The front steps of No. 28 Clyde Road have always been a favourite spot for the photographic capture of significant moments in the lives of Conlethians and recently another one entered the Kodachrome honour roll of the school’s history. On a fine spring afternoon, Garrett O’Neill (Class of 1976), Dargan Fitzgerald (1975) and Richard (Dick) Barrett (1973) joined CEO Ann Sheppard and Peter Gallagher (Principal emeritus) to honour the memory of a true Conlethian, Francis John Barrett (1977), and to officially install a new tradition and debating trophy in his honour: The Francis John Barrett Plate for Maiden Speakers.
By all accounts, Francis John Barrett was a character, and it started with his name. He was known as John throughout his time in St Conleth’s but his actual name was Francis, which he had changed on arrival there, aged 12, and which he then reverted to as soon as he left school. For years afterwards he was known by either name or both, and school friends never got their heads around his “new” name, which was in fact his original. And Francis’s good friend and schoolmate, Garrett, assures us that the ‘character’ extended far deeper than the choice of moniker: ‘He was a serious student who did well at exams, particularly English which he loved. He was a great debater and was usually one of the star attractions in the frequent senior school debates chaired by KDK. He was also an enthusiastic and terrifying fencer whose favourite and most effective move was the flèche.’ (Click for the full text of Garrett’s obituary of Francis, as published in the 80th Quinquennial.)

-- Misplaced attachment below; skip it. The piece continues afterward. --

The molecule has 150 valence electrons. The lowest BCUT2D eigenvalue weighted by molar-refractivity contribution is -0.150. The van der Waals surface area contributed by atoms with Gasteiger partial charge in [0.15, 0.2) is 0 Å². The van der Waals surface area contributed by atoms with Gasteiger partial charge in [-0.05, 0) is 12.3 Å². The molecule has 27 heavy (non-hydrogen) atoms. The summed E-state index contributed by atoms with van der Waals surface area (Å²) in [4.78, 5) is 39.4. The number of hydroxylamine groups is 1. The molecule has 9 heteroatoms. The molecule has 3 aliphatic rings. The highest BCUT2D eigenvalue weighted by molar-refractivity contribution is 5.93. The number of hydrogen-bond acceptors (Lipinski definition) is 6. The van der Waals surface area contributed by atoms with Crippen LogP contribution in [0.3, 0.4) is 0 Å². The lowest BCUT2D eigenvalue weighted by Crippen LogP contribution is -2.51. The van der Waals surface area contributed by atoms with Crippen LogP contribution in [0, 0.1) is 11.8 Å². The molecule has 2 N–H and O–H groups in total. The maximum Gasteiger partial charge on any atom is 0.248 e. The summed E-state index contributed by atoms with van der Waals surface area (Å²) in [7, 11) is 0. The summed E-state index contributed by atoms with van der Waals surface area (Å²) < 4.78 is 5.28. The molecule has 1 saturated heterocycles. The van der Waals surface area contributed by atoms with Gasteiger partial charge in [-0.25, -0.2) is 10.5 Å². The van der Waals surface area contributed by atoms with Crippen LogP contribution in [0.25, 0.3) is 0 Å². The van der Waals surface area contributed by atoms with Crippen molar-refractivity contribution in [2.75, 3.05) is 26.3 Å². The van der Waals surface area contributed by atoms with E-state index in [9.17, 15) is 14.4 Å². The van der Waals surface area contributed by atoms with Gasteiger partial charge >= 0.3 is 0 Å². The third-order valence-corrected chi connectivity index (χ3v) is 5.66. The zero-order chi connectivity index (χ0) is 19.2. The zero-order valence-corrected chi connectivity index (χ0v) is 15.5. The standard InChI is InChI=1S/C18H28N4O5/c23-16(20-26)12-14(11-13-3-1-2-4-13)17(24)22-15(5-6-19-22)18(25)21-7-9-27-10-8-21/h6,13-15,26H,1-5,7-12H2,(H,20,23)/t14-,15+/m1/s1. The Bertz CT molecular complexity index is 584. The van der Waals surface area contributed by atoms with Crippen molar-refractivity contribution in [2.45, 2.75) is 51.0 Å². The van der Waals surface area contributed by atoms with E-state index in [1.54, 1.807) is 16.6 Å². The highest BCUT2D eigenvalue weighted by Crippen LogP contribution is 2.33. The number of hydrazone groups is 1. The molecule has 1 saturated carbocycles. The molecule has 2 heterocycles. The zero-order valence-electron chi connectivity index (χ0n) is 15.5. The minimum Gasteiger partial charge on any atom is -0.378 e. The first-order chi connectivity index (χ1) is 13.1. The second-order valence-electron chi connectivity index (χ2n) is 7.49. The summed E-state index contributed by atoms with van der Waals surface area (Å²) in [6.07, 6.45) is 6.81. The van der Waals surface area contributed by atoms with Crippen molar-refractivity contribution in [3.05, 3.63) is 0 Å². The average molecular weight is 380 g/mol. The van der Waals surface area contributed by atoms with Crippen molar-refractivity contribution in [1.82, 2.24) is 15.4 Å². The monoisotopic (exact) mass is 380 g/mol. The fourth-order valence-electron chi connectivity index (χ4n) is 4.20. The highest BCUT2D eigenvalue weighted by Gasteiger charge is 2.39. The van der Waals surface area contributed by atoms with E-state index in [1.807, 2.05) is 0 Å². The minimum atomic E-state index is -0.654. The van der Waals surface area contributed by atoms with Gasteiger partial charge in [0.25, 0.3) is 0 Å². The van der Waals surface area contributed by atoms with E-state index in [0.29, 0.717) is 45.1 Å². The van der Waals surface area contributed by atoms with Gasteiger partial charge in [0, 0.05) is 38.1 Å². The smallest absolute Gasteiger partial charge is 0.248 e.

Francis’s fleche may have been fierce but the man himself was warm and engaging… once the epee was lowered and the fencing helmet removed. In many a school debate and classroom discussion (especially during Mr. Gallagher’s legendary History classes), Francis’s intellect would shine through but so would his humour and humanity. These traits would come to the fore in his subsequent careers as barrister, teacher and trade unionist. Francis left an indelible, and positive, mark on all the places he visited and people he met.
Garrett and Dargan thought the best way to honour their friend’s memory was through sponsoring a new debating trophy and the silver salver which they presented to Ann will now be presented annually to the best Maiden Speaker in school debates. Speaking one’s mind, with freedom but also with tact and subtlety, is a skill under threat in today’s world and Francis’s friends hope his memory will inspire a reinvigoration of a longstanding St. Conleth’s tradition.